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Kathryn L. Harry & Associates, P.C.
630-472-9700Available 24/7

Periodic Imprisonment in Illinois: White Collar Crime Punishment

Posted on in Chicago criminal defense lawyer

periodic imprisonmentUnder Illinois law, a sentence of periodic imprisonment is a sentence of imprisonment during which the committed person may be released for periods of time during the day or night or for periods of days, or both. The purpose of the program is to allow people convicted of certain crimes, usually non-violent offenders, to remain gainfully employed while still serving time for criminal wrongdoing. For example, periodic imprisonment may be attractive for some individuals charged with white collar crimes, like embezzlement or forgery.

When an individual is convicted of some felonies, periodic imprisonment also refers to committing the individual to a state or local facility for such periods of time as the criminal law judge may direct. Alternatively, unless the court orders otherwise, Department of Corrections officers shall direct the time and conditions of the committed individual’s release.

Periodic Imprisonment May Allow for Work

A sentence of periodic imprisonment may be imposed to permit the defendant to seek employment or continue working. It may also be imposed for reasons such as allowing the defendant to attend or tend to family obligations or obtain medical or mental health treatment. Periodic imprisonment also refers to arrangements in which an individual is permitted to serve a sentence or a portion of a sentence under house arrest. When a person is given periodic imprisonment, a local sheriff’s office may require proof or documentation that the person is actually performing the activities they were released to perform. Law enforcement officers may also conduct random checks to ensure inmates are where they are supposed to be.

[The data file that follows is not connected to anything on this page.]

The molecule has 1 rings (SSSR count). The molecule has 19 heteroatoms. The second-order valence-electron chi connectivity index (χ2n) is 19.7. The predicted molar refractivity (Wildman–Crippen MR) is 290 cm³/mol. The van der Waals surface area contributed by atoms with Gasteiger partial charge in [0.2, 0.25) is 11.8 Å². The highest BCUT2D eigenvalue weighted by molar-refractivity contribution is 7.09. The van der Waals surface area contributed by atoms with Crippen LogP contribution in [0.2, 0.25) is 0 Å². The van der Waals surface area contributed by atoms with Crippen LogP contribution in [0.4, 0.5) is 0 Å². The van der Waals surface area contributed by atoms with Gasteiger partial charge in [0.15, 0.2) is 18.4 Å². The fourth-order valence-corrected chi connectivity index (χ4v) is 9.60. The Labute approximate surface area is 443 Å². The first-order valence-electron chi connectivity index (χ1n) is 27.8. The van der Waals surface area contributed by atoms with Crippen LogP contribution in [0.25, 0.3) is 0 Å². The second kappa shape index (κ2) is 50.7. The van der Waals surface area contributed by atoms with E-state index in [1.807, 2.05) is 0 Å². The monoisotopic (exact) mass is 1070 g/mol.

When a defendant is considered for periodic imprisonment, he or she must read and sign court documents promising to will comply with the terms of the sentence. Periodic imprisonment is not available for individuals convicted of first degree murder, or Class X felonies. Some examples of offenses not eligible for periodic imprisonment also include some offenses involving battery with a deadly weapon, or child sexual assault. A defense attorney typically will work with local jails and with the defendant to coordinate terms of the imprisonment. Defendants wishing to participate in the alternative sentencing program may be required to pay a fee.

Do You Need Assistance? Call Us Today

One of our most salient pieces of advice to criminal defendants awaiting court proceedings is for them to learn about all options available to them concerning their criminal charges and possible associated penalties. Our team of DuPage County criminal defense attorneys at Kathryn L. Harry & Associates, P.C. try to learn all we can about our clients’ priorities to productively negotiate with criminal prosecutors on our clients’ behalves. For some of our clients, working to reduce a jail sentence to work release or periodic imprisonment is an attractive long-term option. For more on how we can help you approach your criminal proceedings thoughtfully and proactively, call our law office today at 630-472-9700.

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